• Small amounts of food more frequently may be better tolerated overall and reduced nausea and risk of vomiting
  • Try and eat slowly and sit upright when eating
  • Choose bland foods that don’t have strong taste or odour. This may include:
    • Crackers, plain toast, popcorn
    • Rice, pasta, plain cereal
    • Banana or stewed fruit
    • Cold foods may also be well tolerated – smoothies, icy poles, yoghurt
  • Go for salty options: Think vegemite on crackers or cheese and even a few plain potato chips. These foods can work wonders for nausea and while these may not always be the healthiest choices, eating a small amount of something when you are managing morning sickness is much better than eating nothing at all.
  • Try ginger: There are very few foods directly linked to reducing the feelings of nausea, but ginger is one that has some evidence to support its use. You can try ginger tea, ginger biscuits or even adding ginger slides to your water to see if it helps settle your stomach. Couple this with sources of Vitamin B6 which include eggs and wholegrain cereals. A vitamin B6 supplement can also help to reduce symptoms of mild to moderate nausea. Ask your doctor or midwife for more information.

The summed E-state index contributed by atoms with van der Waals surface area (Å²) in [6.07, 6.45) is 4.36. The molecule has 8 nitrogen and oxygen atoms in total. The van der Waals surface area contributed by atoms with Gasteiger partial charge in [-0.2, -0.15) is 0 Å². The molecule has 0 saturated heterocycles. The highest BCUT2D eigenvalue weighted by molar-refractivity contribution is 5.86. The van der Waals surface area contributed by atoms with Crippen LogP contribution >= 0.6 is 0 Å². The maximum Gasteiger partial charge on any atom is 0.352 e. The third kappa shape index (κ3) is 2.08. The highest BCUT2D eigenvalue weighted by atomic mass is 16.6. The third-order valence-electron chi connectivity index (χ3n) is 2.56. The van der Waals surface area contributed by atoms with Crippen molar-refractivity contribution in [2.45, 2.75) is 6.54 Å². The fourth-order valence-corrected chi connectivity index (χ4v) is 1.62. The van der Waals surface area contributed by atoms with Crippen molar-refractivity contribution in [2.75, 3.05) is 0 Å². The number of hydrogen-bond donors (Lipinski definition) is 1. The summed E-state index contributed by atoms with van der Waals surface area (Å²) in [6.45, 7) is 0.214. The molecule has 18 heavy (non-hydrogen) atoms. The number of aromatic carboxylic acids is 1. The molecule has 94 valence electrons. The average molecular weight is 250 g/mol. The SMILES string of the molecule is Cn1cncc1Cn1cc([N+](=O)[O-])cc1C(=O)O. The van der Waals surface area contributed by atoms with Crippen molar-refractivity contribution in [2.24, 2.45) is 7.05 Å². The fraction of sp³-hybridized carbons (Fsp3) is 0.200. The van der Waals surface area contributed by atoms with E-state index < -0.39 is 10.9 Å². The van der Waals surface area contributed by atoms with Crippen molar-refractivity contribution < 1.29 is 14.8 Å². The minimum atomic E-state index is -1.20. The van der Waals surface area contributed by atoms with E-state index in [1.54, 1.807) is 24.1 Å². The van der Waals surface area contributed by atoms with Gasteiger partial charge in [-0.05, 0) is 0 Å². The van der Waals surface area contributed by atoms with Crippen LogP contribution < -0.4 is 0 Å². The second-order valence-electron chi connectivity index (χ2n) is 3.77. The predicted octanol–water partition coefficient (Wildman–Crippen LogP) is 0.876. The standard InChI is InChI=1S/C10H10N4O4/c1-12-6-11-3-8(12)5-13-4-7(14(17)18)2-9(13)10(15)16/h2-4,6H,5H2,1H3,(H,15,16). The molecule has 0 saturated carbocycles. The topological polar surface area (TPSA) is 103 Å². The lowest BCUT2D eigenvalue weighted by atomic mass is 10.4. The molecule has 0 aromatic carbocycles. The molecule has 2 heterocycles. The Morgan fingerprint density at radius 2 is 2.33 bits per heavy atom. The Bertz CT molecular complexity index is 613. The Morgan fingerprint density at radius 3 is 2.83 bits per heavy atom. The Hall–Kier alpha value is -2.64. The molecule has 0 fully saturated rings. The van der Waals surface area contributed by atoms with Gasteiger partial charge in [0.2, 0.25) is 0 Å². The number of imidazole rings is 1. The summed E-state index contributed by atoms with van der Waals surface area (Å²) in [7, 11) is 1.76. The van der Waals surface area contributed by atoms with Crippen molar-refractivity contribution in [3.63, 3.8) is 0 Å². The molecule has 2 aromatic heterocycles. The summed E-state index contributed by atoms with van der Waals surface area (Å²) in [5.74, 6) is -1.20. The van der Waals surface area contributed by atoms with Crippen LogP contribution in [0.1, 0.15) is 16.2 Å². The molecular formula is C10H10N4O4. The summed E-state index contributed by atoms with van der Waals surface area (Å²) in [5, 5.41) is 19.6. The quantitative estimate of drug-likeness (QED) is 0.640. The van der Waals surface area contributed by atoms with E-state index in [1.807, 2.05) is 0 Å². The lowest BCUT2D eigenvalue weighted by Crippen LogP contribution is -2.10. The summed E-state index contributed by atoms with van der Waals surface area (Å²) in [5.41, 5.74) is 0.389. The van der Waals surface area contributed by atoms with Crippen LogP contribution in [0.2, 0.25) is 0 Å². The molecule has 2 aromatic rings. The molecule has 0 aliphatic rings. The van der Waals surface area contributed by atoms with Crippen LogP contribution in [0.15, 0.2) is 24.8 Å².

• Keep busy: Unfortunately, no matter what you are doing, you will probably continue to feel lousy. So, the best thing to do is to distract yourself as much as possible as the more you focus and think about it, the worse it might feel. The busier and more engaged you are, the less you will notice and feel the nausea.
  • Avoid fatty foods, thick creams, sauces, gravy and spicy and rich foods with strong taste or odour. High fat foods do take longer to digest and may impact on tolerance when feeling nauseated.
  • Keep hydrated: If you are vomiting, keeping hydrated is an essential part of managing morning sickness. Iced cold water, soda or sparkling water (and even sports drinks or electrolyte solutions added to your water!) are all good options to help manage headaches and the general feelings of fatigue associated with frequent vomiting and dry retching.